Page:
5 Replies Latest reply on Jul 15, 2011 10:03 AM by rcernich

    Tracking business transactions through a SOA


      Primarily we have been focusing on activities related to interactions between services. These are usually correlated based on some business information within the messages being exchanged, although in some cases the messages may be distributed using technologies that have other approaches to tracking or correlating the messages to a business transaction.


      In the activity model we currently have two types of information, the interactions (which are between distributed applications or services) and the activity events which relate to activities undertaken within a particular application or service.


      So we need to be able to correlate a business transaction across both of these types of activity event.


      Within a particular application, especially an enterprise application, it may be possible to leverage the transaction as a means of identifying activities being performed across different layers of the application (coupled with host details to scope the txn to a particular machine). Alternatively possibly the thread may be adequate in some cases - we basically need some local identifier that can link the different activities being performed for the business transaction.


      When it comes to interactions between the services, we need to be able to link the sending of a message with the business txn in the local app doing the sending (e.g. based on txn or thread id). As mentioned, the interaction may be identified by a business correlation key or possible a technical id attributed to the message wrapper. The main point is that the same id used by the sender must be used by the receiving message interceptor. Similar correlation must then be performed between the receiver and the business txn within that receiving application.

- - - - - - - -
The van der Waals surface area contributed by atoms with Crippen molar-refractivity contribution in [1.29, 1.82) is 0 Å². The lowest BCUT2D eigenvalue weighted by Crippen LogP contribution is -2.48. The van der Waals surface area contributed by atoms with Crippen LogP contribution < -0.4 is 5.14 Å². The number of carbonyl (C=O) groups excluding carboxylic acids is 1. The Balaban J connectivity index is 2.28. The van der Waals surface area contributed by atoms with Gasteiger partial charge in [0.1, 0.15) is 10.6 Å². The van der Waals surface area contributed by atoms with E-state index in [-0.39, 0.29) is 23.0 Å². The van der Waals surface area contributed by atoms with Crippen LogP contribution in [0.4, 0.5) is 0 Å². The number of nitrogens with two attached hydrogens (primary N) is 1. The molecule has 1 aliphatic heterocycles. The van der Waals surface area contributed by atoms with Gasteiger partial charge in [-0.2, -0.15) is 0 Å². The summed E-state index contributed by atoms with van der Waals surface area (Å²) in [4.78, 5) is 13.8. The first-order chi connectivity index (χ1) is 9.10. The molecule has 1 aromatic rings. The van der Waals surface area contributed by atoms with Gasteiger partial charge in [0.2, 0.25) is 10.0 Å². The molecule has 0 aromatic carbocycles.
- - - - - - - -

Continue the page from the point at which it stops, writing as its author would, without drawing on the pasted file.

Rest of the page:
Each interceptor, whether for internal application activity or external interactions, will only be reporting its local information - or multiple pieces of information if appropriate - the actual threading together of the links between the different activity events will need to be performed at a later stage. This could be done as part of a post analysis phase and recorded back in the database, or when a particular business transaction is being requested - but that means the query would need to reconstruct the trail, performing multiple queries to retrieve each stage of the transaction. This will be slow and in general we may wish to refer to the 'business transaction' as a whole for many different purposes.


      The other aspect to be considered is how best to distribute all of this monitoring information. As this is encapsulated in the ActivityStore implementation used by a particular server, it is possible to initially store directly in the db, but later on find a more efficient means to batch up, compress and deliver to a central location for further processing. This approach is used in JOPR, so its possible we could leverage their infrastructure - but depends whether this dependency is beneficial - or whether this is just one option of many for handling the distribution of the activity monitoring data.